A recent survey conducted by the Massachusetts Cultural Council suggests that the state’s cultural nonprofits have already lost more than $55.7 million as a result of closures related to the COVID-19 outbreak.
From March 16-22, the MCC asked 566 cultural nonprofits to share their estimated lost income to date as a result of the coronavirus. Along with the $55,748,138 lost income (an average of $133,368 per organization), 58 percent said they plan on laying off, furloughing and/or reducing hours for staff, for a total of 8,221 jobs impacted by the pandemic. Most organizations had been closed for about a week when the polling took place.
While the council did not name the organizations that participated in the survey, prominent arts and culture non-profits listed by the Massachusetts Non-Profit Network include the Boston Children’s Museum, the Coolidge Corner Theatre, ArtsBoston, Boston By Foot, and the Boston Landmarks Orchestra.
Council officials said in a press release that the organization is sharing these figures with the public and legislators on Beacon Hill in the hopes that cultural non-profits would be included in any economic relief proposals.
“We call on the State Legislature to remember Massachusetts artists, humanists, scientists and cultural nonprofits as state emergency relief/mitigation packages are developed and advanced,” the organization wrote in the release.
Along with non-profits, the council also surveyed 595 individual artists and independent teaching artists/humanists/scientists during the same time period, who reported a total of $2,885,222 of lost income due to the pandemic, for an average of $5,098 lost per person and a median of $3,000. Many artists tend to rely on multiple regular gigs to earn a living, and the survey reflected that, with respondents reporting having lost an average of nine gigs/jobs due to the coronavirus, and 55 percent saying that arts/culture income makes up between 75 and 100 percent of their total income.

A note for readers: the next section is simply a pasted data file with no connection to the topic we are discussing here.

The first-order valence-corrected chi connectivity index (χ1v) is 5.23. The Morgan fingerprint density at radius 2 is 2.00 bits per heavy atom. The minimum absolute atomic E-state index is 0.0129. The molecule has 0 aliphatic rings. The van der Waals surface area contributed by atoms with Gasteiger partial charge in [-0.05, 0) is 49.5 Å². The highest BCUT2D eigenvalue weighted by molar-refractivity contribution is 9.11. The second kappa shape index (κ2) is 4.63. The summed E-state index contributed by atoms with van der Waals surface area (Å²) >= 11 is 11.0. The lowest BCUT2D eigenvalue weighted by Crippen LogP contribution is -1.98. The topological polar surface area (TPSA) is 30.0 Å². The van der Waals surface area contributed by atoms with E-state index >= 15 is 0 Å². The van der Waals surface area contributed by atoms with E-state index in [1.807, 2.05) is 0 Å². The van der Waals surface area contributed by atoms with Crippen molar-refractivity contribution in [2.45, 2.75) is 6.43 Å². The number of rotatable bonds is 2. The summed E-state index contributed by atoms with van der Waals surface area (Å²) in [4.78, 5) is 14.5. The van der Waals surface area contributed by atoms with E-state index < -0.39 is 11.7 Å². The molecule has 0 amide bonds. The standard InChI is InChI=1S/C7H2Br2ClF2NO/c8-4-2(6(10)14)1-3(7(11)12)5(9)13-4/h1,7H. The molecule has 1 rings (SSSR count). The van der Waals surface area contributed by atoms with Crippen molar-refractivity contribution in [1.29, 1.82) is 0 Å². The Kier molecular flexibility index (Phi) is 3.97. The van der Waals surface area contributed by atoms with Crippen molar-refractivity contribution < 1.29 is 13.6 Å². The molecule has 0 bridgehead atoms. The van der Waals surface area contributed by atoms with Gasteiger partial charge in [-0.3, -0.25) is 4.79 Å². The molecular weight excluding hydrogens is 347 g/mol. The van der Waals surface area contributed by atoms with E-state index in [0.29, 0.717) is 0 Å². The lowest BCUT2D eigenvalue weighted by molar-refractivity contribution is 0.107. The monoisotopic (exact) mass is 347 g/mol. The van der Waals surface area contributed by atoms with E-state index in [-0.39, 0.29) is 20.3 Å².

As cultural organizations across the state have been forced to close their doors, many have started to solicit donations, while others have found creative new streams of income. Coolidge Corner Theatre, which is continuing to pay its staff and hourly employees while its doors are closed, is providing “virtual screenings,” listing three new films on its website that you can rent directly from the film’s distributor while sharing a portion of the profits with the theater.
“Your kindness during this difficult time has overwhelmed us,” the theater wrote in an e-mail to its newsletter subscribers Wednesday morning. “From messages of support on social media to donations and gift card and membership purchases, we have truly been floored by your response, and consider ourselves lucky to be a part of this community.”
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